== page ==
• Shared surfaces: If your pet frequently climbs on furniture or even sleeps in your bed, any bacteria they carry can easily be transferred to these surfaces, potentially exposing you later.

It’s important to remember that even healthy pets can carry bacteria, some of which may be resistant to antibiotics. While the risk of getting sick from your pet is generally low, simple hygiene practices can minimize the chances of transmission.

Tips to protect yourself and your pet

Don’t panic. These findings emphasize responsible pet ownership, not fear. You can enjoy a close and loving relationship with your pet while taking steps to protect yourself and others:

Practice good hygiene

  • Thorough handwashing: Wash your hands with soap and water for at least 20 seconds after petting your animal, playing with them, or cleaning their living area. This is especially crucial before eating or touching your face.
  • Cleaning pet areas: Regularly clean and disinfect surfaces your pet frequents, like food bowls, toys, and sleeping areas.

Consider isolation when your pet is sick

  • Limiting spread: If your pet shows signs of illness, keeping them confined to a specific area of your home can help prevent bacteria from spreading throughout the house.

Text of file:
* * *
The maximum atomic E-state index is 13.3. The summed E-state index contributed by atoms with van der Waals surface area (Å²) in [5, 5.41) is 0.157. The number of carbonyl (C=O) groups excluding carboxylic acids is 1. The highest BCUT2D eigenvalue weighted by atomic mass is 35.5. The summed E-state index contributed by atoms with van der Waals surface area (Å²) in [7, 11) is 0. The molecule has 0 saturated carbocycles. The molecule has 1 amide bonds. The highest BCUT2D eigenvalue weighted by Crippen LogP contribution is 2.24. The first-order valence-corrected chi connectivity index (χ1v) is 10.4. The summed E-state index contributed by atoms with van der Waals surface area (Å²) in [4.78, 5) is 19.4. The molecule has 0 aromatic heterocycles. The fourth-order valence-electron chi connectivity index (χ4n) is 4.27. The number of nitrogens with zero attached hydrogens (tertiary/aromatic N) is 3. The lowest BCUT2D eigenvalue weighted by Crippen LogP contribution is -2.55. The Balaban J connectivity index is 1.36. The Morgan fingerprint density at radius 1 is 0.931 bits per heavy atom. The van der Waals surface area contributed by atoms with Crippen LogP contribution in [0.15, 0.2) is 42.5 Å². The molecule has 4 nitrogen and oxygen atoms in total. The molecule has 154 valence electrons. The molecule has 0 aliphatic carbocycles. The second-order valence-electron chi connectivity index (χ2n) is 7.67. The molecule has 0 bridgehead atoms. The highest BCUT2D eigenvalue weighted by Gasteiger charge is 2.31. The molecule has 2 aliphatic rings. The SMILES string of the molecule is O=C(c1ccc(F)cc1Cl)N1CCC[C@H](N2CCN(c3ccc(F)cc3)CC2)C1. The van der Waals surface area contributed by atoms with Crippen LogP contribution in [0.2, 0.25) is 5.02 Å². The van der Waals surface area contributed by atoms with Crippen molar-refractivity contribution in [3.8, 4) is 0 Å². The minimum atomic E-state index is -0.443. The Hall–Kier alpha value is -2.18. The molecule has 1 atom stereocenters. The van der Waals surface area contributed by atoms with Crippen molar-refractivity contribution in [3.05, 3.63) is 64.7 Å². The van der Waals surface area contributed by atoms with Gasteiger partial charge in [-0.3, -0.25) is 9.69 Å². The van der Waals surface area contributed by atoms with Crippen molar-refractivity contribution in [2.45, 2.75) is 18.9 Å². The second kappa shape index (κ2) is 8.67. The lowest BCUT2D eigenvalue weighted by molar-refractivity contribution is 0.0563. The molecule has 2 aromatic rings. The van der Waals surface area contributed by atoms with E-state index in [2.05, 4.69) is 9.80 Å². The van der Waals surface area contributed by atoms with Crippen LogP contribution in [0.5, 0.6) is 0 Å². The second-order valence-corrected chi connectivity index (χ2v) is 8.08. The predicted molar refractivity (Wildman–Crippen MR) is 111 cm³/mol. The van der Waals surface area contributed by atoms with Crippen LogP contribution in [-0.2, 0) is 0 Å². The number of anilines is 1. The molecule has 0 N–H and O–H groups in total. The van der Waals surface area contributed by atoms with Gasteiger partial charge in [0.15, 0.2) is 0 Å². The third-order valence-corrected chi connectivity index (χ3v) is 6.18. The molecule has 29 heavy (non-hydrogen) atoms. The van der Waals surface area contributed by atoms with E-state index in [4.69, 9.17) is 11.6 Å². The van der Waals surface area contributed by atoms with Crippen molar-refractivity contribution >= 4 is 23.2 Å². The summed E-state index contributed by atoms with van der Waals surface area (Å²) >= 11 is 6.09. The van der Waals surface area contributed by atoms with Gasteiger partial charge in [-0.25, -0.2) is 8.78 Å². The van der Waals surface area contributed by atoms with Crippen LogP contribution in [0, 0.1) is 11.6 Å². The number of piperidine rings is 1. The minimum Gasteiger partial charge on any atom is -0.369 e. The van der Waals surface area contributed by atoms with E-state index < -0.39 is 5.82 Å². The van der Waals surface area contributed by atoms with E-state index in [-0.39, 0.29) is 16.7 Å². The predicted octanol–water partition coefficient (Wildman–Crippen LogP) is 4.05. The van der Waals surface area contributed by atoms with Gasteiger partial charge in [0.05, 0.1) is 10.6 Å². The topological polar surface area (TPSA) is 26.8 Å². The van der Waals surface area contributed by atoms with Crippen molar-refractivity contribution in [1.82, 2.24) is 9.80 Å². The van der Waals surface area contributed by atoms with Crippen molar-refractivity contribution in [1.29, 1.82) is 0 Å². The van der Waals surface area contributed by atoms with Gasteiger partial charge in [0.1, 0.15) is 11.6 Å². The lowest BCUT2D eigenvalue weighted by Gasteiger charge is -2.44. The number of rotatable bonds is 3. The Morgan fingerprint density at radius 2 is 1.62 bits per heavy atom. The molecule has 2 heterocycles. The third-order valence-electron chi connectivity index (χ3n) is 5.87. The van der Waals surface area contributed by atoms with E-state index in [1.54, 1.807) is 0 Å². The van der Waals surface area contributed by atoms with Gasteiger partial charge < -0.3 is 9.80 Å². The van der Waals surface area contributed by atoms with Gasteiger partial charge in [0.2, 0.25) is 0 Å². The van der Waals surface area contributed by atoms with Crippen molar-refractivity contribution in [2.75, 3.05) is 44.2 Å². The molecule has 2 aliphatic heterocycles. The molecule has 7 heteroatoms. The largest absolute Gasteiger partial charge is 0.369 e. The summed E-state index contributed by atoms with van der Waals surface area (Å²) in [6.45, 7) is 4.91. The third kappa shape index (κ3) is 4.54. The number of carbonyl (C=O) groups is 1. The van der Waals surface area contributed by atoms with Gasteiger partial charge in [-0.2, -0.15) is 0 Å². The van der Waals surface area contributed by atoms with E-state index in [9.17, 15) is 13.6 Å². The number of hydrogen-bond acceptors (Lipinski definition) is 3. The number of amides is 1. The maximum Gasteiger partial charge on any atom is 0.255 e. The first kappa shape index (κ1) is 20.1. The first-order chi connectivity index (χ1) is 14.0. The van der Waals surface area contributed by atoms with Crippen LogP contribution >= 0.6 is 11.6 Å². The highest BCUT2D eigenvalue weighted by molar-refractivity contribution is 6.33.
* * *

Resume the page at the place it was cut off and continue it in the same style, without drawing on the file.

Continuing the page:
• Careful cleaning: Thoroughly clean and disinfect any areas where your sick pet has been, paying special attention to where they may have had accidents.

Talk to your vet

  • Discuss concerns: If you’re worried about antibiotic resistance or your pet’s health, don’t hesitate to bring it up with your veterinarian.
  • Responsible antibiotic use: Vets play a vital role in ensuring antibiotics are prescribed only when necessary and used according to guidelines. Open communication helps them make informed decisions about your pet’s care.

By following these simple practices, you can help minimize the risk of transmitting antibiotic-resistant bacteria while maintaining a strong and healthy bond with your furry companion.

Fighting antibiotic resistance together

“Understanding and addressing the transmission of AMR bacteria from pets to humans is essential for effectively combating antimicrobial resistance in both human and animal populations,” says Juliana Menezes.

The fight against antibiotic resistance requires a ‘One Health’ approach – recognizing that human, animal, and environmental health are all interlinked. By taking sensible precautions and being mindful of hygiene, we can enjoy a safe and healthy life with our beloved furry companions for years to come.